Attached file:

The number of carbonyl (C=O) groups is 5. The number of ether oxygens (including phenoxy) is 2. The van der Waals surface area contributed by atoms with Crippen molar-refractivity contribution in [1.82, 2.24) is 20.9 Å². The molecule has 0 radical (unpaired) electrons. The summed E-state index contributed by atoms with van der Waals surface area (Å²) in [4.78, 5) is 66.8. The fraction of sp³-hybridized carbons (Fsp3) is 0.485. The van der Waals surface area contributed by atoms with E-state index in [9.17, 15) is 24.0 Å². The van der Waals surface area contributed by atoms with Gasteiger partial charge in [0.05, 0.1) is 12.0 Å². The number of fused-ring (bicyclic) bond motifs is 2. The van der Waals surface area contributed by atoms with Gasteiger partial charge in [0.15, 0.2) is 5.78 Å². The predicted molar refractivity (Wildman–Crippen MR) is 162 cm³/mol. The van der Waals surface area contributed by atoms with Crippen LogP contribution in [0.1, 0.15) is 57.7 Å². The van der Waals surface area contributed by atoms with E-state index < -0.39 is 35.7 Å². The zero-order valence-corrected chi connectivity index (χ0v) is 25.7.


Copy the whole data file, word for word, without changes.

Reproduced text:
The number of carbonyl (C=O) groups is 5. The number of ether oxygens (including phenoxy) is 2. The van der Waals surface area contributed by atoms with Crippen molar-refractivity contribution in [1.82, 2.24) is 20.9 Å². The molecule has 0 radical (unpaired) electrons. The summed E-state index contributed by atoms with van der Waals surface area (Å²) in [4.78, 5) is 66.8. The fraction of sp³-hybridized carbons (Fsp3) is 0.485. The van der Waals surface area contributed by atoms with E-state index in [9.17, 15) is 24.0 Å². The van der Waals surface area contributed by atoms with Gasteiger partial charge in [0.05, 0.1) is 12.0 Å². The number of fused-ring (bicyclic) bond motifs is 2. The van der Waals surface area contributed by atoms with Gasteiger partial charge in [0.15, 0.2) is 5.78 Å². The predicted molar refractivity (Wildman–Crippen MR) is 162 cm³/mol. The van der Waals surface area contributed by atoms with Crippen LogP contribution in [0.1, 0.15) is 57.7 Å². The van der Waals surface area contributed by atoms with E-state index < -0.39 is 35.7 Å². The zero-order valence-corrected chi connectivity index (χ0v) is 25.7.